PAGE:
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I am using the following code to launch a command on another machine:

/usr/bin/rsh -n $Host_Name "cat asdf.txt &"

And I am trying to obtain the PID of the cat command by using the following:

/usr/bin/rsh -n $Host_Name pid="$!"

But when I echo $pid, it is just blank. What am I doing incorrectly? Is there an easier way of obtaining the PID of the last command that was executed on a different machine?


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I think there are a few problems (but I could be wrong). Firstly, each invocation of rsh should probably spawn a new shell remotely, meaning that the $! variable won't be set in the new shell, and the variable of the previous shell would be lost. Secondly, by the syntax you're using, IIRC you're telling your local shell to set pid as the local $! before executing the rsh command. You should probably do something like pid=$(/usr/bin/rsh -n $Host_Name 'echo $!'), but remember that this will also return blank if it spawns a new remote shell instance. – Janito Vaqueiro Ferreira Filho Sep 28 '12 at 12:46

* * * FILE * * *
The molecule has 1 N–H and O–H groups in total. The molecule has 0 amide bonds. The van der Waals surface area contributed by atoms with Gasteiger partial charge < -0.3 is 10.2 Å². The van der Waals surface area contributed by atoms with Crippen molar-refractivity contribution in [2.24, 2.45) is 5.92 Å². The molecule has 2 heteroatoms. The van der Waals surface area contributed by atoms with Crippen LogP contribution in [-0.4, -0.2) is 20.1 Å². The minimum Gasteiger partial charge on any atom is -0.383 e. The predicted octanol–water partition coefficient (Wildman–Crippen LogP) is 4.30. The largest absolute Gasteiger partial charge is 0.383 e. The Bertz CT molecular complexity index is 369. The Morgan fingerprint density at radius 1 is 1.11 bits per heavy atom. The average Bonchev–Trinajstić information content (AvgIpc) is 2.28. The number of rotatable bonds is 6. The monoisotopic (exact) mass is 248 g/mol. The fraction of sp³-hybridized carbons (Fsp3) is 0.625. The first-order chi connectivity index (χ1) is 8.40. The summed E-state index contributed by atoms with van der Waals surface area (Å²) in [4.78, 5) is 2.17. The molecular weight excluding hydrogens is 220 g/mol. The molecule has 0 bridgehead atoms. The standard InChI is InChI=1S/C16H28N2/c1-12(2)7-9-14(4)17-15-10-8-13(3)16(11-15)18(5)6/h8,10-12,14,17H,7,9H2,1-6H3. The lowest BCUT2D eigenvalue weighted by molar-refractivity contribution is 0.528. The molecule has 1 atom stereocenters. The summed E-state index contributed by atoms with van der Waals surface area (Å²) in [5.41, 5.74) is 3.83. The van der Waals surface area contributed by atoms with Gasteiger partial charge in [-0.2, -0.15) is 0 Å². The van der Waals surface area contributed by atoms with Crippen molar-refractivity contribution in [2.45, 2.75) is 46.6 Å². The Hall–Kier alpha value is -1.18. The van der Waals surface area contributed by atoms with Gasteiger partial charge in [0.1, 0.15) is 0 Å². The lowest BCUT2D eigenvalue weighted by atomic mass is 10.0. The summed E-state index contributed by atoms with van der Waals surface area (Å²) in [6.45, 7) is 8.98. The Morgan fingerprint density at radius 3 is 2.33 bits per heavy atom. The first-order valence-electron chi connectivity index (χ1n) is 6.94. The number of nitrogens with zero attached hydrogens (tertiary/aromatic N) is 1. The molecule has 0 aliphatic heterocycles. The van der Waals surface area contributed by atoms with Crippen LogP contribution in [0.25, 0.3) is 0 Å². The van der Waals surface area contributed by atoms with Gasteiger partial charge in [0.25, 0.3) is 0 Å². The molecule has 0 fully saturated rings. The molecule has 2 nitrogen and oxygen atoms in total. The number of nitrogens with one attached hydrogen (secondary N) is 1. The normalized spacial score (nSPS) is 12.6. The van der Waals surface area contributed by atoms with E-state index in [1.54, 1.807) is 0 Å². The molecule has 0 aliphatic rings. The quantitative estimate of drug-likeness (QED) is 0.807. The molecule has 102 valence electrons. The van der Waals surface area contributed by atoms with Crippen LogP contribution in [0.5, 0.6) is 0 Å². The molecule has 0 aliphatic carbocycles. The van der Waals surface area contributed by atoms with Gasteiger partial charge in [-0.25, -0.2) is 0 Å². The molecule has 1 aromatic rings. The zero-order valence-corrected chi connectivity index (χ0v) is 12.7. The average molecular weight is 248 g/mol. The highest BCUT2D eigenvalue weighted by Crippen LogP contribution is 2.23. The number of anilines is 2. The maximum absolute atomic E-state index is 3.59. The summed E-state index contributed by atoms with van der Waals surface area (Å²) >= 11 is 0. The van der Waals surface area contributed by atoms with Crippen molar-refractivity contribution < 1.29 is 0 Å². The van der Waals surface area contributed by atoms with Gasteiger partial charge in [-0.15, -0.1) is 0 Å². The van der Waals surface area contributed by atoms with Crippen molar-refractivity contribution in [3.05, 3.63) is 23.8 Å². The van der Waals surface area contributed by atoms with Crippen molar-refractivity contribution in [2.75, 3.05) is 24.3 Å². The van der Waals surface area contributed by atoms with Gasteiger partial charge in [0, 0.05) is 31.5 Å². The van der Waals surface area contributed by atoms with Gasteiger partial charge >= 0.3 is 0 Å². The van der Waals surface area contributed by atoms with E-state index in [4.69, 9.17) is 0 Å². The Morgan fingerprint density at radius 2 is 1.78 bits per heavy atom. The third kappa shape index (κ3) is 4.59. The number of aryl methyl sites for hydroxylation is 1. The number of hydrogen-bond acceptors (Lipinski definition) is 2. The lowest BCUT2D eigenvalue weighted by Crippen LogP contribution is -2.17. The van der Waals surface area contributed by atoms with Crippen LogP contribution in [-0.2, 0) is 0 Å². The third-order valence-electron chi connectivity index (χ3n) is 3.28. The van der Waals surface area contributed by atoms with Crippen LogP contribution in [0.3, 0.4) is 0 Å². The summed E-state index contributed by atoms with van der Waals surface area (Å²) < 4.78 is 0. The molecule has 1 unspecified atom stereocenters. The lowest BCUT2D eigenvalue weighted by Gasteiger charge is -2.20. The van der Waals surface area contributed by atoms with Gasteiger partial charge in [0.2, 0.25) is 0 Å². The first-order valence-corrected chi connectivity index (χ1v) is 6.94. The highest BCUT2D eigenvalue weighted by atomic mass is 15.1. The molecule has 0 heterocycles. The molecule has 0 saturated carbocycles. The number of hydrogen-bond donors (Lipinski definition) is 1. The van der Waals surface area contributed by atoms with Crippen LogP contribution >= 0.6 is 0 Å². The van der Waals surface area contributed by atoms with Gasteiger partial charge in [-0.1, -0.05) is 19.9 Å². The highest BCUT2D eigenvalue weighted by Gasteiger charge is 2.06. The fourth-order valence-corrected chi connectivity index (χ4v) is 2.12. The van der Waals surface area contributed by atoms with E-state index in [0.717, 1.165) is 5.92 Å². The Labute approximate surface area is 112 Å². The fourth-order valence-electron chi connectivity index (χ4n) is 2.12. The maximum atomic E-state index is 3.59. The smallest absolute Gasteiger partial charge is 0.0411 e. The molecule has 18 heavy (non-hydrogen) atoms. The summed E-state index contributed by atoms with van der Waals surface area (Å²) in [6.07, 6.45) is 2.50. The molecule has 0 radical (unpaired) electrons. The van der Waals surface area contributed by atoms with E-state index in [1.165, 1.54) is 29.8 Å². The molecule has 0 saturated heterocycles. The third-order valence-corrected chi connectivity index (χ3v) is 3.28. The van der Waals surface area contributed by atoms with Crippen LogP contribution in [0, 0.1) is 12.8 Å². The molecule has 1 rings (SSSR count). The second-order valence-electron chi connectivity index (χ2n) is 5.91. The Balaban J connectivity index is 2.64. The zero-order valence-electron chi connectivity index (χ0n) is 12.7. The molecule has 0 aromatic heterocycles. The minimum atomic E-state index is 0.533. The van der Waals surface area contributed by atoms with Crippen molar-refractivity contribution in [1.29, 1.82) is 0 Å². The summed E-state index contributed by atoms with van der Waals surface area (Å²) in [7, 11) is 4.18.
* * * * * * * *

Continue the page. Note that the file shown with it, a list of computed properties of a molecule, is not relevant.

up vote 2 down vote accepted

You can only get the $! of the backgrounded command in the shell in which you started the command. If your command doesn't output anything to stderr, this could work:

/usr/bin/rsh -n $Host_Name "cat asdf.txt & echo $! >&2" 2> pidfile

The pid of the started command will then be stored locally in 'pidfile'.

Just a side-note: I would never use rsh. It is inherently insecure. I'd use ssh instead ;)

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